Since 2011, SMHI has worked in conjunction with researchers at Umeå University who found a ten-percent increase in Sweden’s mortality rate when temperatures rise above 27C for more than three days. A further ten percent more people than usual die when there is a three-day stretch of temperatures above 30C.
“Sweden does of course have a relatively cool climate, but the sensitivity to heat is also bigger,” SMHI spokesman Joakim Langner said in a statement.
“That is why it’s important to find criteria that are appropriate for residents in Sweden.”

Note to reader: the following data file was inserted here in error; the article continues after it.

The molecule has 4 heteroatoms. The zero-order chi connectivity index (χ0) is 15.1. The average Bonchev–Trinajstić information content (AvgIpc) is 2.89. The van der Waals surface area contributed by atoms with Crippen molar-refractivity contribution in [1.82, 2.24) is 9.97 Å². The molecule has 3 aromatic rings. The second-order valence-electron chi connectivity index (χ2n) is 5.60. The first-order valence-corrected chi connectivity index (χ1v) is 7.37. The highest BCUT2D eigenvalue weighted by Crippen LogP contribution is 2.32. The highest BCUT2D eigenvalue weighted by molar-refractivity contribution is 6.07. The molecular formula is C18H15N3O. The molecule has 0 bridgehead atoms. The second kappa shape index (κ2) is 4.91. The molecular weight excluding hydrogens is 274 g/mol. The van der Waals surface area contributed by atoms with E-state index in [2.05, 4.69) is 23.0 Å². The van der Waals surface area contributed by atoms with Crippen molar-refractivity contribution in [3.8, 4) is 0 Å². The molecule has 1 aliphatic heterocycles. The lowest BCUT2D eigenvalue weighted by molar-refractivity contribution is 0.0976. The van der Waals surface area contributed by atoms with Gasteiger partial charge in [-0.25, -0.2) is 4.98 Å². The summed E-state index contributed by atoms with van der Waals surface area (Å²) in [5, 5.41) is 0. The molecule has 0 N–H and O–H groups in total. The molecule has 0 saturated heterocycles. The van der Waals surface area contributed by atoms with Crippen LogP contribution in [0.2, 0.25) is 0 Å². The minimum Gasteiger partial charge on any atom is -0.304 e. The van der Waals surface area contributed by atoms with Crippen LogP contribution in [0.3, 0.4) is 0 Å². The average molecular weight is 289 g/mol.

He said that in the future, whenever the institute predicts three consecutive days of temperatures reaching above 30 degrees, SMHI will issue a heat warning.
“Heatwaves can pose big health risks, with the elderly and sick people at greatest risk in extreme heat,” Langner said.
“The health care and care sector in particular need to be able to prepare for heatwaves.”